Additionally, other unintentional travelers have invaded the islands as well. Rats and fire ants both attack tortoise eggs and have proved extremely difficult to eradicate. The war against these species continues to this day.
Due to these invasive predators, however, baby tortoises are unable to survive in the wild, and without human intervention, no tortoise species would have any chance.
The Future: Breeding Centers, DNA Analysis and a new surprise!
On Santa Cruz and Isabella Islands are breeding programs to preserve all the remaining species of giant tortoise. Not surprisingly, these giant tortoise conservation projects require a significant long-term investment. Scientists believe Giant Tortoises are capable of living up to 200 years, though no one knows for certain, as it will take many decades of research to answer this question.
As the baby tortoises grow, they are moved into new pens every few years.
It takes over 10 years for baby tortoises to reach a size where scientists can safely return them to the wild. Before this age, the tortoise shell is too soft, and the animal is vulnerable to being trampled by invasive livestock species, and to rats and fire ants.
DNA analysis has also provided many new insights into how the tortoises of each species are related to each other. For many years, scientists had attempted to breed Lonesome George with tortoises from islands close to George’s home of Isla Pinta. It turns out that of the 10 other tortoise species in the islands, the closest relatives actually lived on Isla Espanola, one of the Galapagos’ most distant islands to Isla Pinta.
Remember above how sailors kept the tortoises for months in their ships? This ability to go without food or water also allows the tortoises to survive long journeys on ocean currents to travel between islands (and yes, tortoises DO float). In fact, this is likely how the tortoises came to inhabit the Galapagos in the first place, having floated all the way from the South American mainland. To learn more, watch this video from renowned evolutionary biologist, Richard Dawkins.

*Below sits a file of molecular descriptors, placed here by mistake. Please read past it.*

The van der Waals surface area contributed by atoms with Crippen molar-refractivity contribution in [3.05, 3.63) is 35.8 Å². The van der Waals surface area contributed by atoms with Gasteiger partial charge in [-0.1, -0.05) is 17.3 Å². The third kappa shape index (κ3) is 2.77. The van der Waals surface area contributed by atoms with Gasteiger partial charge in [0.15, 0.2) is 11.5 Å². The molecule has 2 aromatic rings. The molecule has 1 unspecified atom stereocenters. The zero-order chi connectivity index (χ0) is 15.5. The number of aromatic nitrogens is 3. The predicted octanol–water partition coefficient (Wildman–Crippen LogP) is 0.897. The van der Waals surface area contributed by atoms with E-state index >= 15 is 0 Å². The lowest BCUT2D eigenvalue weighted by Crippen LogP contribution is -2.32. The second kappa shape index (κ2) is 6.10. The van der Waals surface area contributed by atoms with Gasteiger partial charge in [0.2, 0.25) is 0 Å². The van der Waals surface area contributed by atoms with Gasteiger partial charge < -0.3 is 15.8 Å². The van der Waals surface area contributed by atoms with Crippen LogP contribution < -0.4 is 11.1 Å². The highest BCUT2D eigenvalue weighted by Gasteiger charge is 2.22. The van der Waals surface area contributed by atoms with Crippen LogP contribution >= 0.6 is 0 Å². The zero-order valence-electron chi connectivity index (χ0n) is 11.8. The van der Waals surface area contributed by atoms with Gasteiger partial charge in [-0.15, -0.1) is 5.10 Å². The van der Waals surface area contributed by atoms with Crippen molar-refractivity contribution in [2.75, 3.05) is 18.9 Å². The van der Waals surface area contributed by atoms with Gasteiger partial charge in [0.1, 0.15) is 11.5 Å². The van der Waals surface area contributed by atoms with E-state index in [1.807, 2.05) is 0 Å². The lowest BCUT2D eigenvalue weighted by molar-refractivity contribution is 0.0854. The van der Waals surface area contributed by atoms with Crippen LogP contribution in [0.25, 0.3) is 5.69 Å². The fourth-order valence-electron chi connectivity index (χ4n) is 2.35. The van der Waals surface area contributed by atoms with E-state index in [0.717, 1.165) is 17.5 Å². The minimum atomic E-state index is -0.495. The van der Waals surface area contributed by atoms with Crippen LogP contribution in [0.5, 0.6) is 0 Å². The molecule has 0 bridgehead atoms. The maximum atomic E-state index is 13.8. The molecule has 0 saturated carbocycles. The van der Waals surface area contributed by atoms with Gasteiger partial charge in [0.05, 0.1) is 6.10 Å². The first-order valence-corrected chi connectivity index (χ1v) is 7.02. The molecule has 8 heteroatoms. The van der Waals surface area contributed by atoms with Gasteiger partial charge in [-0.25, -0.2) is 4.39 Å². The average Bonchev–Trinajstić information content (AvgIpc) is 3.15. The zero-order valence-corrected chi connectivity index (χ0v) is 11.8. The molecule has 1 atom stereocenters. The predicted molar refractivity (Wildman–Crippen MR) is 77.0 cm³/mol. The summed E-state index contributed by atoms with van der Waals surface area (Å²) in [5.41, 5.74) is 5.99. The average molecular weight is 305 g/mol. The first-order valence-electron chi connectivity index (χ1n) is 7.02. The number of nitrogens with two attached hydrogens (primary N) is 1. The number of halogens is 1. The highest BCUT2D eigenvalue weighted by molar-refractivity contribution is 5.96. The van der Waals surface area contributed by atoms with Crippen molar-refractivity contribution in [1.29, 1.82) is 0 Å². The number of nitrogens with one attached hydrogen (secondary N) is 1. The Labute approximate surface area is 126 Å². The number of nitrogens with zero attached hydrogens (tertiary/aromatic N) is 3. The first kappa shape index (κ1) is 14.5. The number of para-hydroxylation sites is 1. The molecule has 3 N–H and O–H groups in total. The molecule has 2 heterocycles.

Even more surprising, scientists have recently announced the discovery that at least 17 tortoises found on Isabela Island might even belong to George’s species! As a result, there is newfound optimism that the species can be saved.
Hope for Recovery
Despite the new emphasis on giant tortoise conservation in the Galapagos national park, efforts to eradicate harmful invasive species, and a breeding program that has seen some early success, the survival of the remaining Giant tortoise species is far from assured. The most significant challenge continues to be the impact of humans on the fragile ecosystem. Tourism provides revenues that pay for the recovery, but comes with risks from overconsumption of resources, and overexposure of humans to the environment. Likewise, the interests of a growing population living on the islands will often come into conflict with the best interests of the giant tortoises. For these reasons, we can never become complacent that threats to the tortoises will become a thing of the past.